One of the simple joys of traveling with an Airstream is the ability to stop nearly anywhere with all the comforts of home. On long driving days where stops are limited to quick overnights, many Airstreamers skip campgrounds and stay in private parking lots (like Wal-Mart), driveways, public lands, truck stops, rest areas, Harvest Hosts, and all sorts of other places.
It might be a little scary at first to stay somewhere that isn't specifically designed for camping, but if you arrive near sunset and leave early in the morning, you're not camping as much as you are parking. The point of an overnight stay is simply to get a night of rest before heading out again.
Here are a few steps you can take to make these quick overnight visits easy and more comfortable.
Find a quiet and safe spot
Truck stops are notorious for constant noise all night, as trucks come and go. Highway rest areas are similar and can even be unsafe at night, so we don't recommend them except as a last resort.
Avoid obviously sketchy areas and places that look like late-night party spots.
The parking lot of a Walmart, Cracker Barrel, or other RV-friendly business is an option that many Airstreamers choose. Keep in mind that the guidelines for parking overnight in places like these vary. Wal-Mart, for example, does not have a corporate policy, but extends permission-to-park guidelines to individual store managers, based on local laws and available parking spaces.
It's a good idea to check the website or contact the management of big box stores about their overnight guidelines before parking your RV.
Wherever you choose to park for the night, if you're traveling with bicycles, make sure they're well secured against theft.
Unhitching is not required
We are occasionally asked if it's OK for the Airstream and truck to leave the rig hitched up overnight. Absolutely it is. Nothing on the hitch or the truck will be stressed by this. It's a nice break from routine to simply park and not worry about all the details of unhitching. Besides, you should always stay hitched if you're in a public parking lot.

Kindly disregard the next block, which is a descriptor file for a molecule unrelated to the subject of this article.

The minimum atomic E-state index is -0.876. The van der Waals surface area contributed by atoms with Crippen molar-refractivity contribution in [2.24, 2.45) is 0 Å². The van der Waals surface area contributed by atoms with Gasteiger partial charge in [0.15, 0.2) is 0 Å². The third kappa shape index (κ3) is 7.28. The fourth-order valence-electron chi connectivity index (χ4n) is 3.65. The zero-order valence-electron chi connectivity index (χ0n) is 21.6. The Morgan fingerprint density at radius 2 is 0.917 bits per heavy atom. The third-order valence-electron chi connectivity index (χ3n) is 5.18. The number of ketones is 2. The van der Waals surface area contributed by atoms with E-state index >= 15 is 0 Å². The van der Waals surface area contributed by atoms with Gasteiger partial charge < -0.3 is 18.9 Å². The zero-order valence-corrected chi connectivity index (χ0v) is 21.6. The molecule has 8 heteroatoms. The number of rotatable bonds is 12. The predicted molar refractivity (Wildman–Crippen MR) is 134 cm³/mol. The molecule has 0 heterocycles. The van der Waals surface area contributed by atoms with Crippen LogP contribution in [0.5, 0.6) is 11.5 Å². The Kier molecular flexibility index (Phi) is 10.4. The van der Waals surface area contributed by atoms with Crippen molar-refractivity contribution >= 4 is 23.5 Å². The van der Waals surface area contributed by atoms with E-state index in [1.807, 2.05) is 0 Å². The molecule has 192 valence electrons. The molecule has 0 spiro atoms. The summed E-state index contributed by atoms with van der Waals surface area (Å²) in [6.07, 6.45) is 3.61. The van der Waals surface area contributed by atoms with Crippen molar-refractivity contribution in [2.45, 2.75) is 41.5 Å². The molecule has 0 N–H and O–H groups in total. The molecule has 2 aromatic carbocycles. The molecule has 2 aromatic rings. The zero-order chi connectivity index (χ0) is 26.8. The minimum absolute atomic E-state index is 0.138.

Try to find level ground
That way, you won't need to use leveling blocks, which make it more obvious that you're sleeping inside. One of the goals of a quick overnight stay is to be subtle so people don't think you're setting up camp.
Another advantage of parking on level ground: if the trailer is facing up a slope, you may not be able to get it level without unhitching.
And even though you're parked for just one night, remember to set the parking brake.
It's OK to steady yourself
On a trailer, that means putting down the hitch jack just enough to touch the ground, so the Airstream won't be bouncing on its suspension. (Be kind to your host's asphalt and put a jack pad under the hitch post.)
You can minimize bouncing even more by lowering the stabilizing jacks. Yes, it's ok to do that even if you stay hitched but remember: If you have a trailer, don't lower the stabilizing jacks until after you've put down the hitch jack.
On a motorhome you can just put down the stabilizers.
[Optional for trailers] Unplug the 7-way
On some older tow vehicles the trailer can draw power from the vehicle battery even when the engine is not running. This could mean waking up to a dead tow vehicle battery.
If you suspect you have such a vehicle, unplug the 7-way cable when you park, and make a note to reconnect it in the morning.
It's fine to keep the 7-way cable plugged into modern trucks. Most have a device to turn off power to the trailer plug when the engine is not running.
Use your Departure Checklist
Even though you haven't really been "camping," be sure to run through your Departure Checklist before you go so you know everything is ready for travel. In particular for a quick overnight stay this includes:
- Pull up stabilizers
- Retract hitch post
- Put up and lock the steps (broken steps due to being left down during travel is one of the leading causes of service center visits!)
- Close and lock all windows and doors
- Check tire inflation
- Reconnect 7-way plug (if needed)